Alan Stewart Paton
is a South African writer and an anti-apartheid activist. His first novel, Cry, The Beloved Country (1948) is a poignant
tale of racial injustice that steered international attention towards this
glaring issue. He started his career as a teacher but quit to run a reformatory
for young African offenders. This is what inspired him to write his first book.

Subsequently, he turned into this prolific writer producing 19 novels between
1948 and 1989. His works include The Land and People of South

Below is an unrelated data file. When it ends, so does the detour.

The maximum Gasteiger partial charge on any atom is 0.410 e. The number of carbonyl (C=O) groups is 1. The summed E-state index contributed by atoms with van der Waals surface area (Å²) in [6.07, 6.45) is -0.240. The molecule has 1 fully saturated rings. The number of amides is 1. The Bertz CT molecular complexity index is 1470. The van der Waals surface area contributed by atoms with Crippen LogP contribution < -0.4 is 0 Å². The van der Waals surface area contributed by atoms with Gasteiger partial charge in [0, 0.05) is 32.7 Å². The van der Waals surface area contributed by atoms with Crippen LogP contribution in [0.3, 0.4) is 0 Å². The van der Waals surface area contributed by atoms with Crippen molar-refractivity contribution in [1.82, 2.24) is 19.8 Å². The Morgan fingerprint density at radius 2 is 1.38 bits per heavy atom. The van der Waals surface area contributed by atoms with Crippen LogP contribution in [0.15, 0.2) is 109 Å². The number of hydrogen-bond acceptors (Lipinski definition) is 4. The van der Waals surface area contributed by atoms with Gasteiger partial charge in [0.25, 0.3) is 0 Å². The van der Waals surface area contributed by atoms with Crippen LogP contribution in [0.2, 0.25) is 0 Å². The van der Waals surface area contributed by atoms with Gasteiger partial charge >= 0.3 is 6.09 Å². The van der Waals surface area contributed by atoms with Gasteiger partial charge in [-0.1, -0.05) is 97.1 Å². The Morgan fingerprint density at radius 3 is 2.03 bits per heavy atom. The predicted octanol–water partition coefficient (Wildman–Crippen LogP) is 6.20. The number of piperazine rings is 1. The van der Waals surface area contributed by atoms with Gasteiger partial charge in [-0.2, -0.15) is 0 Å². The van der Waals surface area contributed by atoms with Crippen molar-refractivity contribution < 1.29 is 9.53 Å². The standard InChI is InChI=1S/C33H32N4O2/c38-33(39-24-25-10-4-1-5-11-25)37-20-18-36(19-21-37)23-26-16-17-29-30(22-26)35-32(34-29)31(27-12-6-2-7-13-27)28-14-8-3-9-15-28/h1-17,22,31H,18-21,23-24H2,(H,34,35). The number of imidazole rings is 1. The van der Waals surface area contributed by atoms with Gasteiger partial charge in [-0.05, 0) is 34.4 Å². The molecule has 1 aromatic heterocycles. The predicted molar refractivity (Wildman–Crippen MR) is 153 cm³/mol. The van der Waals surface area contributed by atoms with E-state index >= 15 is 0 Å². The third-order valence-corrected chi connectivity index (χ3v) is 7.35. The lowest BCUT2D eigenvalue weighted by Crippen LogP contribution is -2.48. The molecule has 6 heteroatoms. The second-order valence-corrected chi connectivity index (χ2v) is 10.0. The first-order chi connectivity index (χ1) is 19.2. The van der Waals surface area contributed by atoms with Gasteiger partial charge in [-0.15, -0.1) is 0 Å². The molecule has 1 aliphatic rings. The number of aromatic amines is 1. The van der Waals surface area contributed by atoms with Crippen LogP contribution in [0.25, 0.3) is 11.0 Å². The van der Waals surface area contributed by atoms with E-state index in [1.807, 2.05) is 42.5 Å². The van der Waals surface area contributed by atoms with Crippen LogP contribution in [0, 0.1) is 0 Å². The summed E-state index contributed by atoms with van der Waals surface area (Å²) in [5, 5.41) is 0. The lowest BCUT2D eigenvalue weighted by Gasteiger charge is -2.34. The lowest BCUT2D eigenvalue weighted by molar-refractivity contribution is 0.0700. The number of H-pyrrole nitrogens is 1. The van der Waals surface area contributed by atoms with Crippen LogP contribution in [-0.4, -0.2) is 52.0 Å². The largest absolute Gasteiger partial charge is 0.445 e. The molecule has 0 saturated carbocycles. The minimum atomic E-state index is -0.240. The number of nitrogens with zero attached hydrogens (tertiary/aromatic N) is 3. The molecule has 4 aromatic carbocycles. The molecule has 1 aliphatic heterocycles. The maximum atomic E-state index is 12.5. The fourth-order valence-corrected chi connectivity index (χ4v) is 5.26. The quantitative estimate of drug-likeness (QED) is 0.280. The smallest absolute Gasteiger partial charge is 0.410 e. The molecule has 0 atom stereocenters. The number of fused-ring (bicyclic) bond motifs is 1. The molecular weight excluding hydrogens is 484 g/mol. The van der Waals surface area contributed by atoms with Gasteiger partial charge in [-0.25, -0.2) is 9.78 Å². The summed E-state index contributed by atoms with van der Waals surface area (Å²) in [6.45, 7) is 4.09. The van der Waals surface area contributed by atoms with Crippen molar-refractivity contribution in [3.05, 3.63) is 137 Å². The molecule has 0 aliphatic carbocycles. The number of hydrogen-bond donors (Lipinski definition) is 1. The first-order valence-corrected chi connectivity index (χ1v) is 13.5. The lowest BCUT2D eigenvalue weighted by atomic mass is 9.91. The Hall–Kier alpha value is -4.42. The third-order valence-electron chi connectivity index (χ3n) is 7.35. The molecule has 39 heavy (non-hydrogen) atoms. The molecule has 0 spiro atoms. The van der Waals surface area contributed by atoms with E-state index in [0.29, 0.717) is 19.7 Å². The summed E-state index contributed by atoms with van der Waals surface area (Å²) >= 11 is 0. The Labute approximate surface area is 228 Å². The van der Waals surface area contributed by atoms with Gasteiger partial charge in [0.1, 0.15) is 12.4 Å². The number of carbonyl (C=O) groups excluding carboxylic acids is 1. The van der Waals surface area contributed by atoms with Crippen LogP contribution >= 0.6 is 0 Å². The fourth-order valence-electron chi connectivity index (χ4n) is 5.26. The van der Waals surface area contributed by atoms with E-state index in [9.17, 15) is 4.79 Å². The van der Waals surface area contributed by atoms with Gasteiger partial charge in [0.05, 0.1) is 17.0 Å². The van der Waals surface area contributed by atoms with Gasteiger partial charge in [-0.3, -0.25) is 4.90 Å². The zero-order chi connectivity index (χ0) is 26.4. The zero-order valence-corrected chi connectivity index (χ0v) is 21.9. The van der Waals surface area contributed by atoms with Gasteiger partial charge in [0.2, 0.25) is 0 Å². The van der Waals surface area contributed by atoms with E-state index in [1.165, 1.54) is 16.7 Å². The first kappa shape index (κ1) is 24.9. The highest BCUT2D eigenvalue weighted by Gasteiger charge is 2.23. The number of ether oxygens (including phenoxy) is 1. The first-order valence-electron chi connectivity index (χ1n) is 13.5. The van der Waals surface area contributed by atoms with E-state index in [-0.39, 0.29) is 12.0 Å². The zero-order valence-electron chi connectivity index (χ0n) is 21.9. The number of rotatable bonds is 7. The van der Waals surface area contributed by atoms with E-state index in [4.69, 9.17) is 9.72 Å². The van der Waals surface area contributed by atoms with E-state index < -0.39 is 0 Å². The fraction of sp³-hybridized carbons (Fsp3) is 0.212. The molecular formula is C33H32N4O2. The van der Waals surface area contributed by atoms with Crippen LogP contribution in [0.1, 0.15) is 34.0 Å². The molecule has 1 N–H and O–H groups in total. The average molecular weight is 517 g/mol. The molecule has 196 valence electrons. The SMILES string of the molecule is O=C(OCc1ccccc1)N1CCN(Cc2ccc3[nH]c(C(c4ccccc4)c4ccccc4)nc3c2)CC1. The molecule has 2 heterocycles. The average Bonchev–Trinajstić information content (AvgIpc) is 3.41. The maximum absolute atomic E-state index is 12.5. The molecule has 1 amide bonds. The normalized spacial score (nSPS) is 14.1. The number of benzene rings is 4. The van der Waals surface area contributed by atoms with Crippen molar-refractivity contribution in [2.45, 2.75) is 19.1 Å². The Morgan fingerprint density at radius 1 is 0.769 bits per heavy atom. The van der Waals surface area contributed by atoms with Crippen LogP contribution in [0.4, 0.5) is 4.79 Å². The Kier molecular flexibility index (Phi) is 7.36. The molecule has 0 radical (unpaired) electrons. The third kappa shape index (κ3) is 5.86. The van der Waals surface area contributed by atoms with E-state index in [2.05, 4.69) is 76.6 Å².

Africa (1955), South Africa in Transition, written in
collaboration with Dan Weiner (1956), Hope for South Africa (1959), Debbie
Go Home, a collection of short stories (1961), Jan
Hofmeyr, a biography of Paton’s friend, the former deputy Prime Minister
of South Africa (1965) and Too Late the Phalarope (1953).

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He is also known to be a
serious activist and politician who spoke up against apartheid. Paton’s intent
to contribute socially led him and his wife to open a tuberculosis center near
his hometown. He was perpetually torn between his role as a writer and
activist. Owing to his condemnation of the racial injustice during the
apartheid regime, he was tried for treason in a famous trial in 1960. His contribution
both in the literary and political arena fetched him recognition the world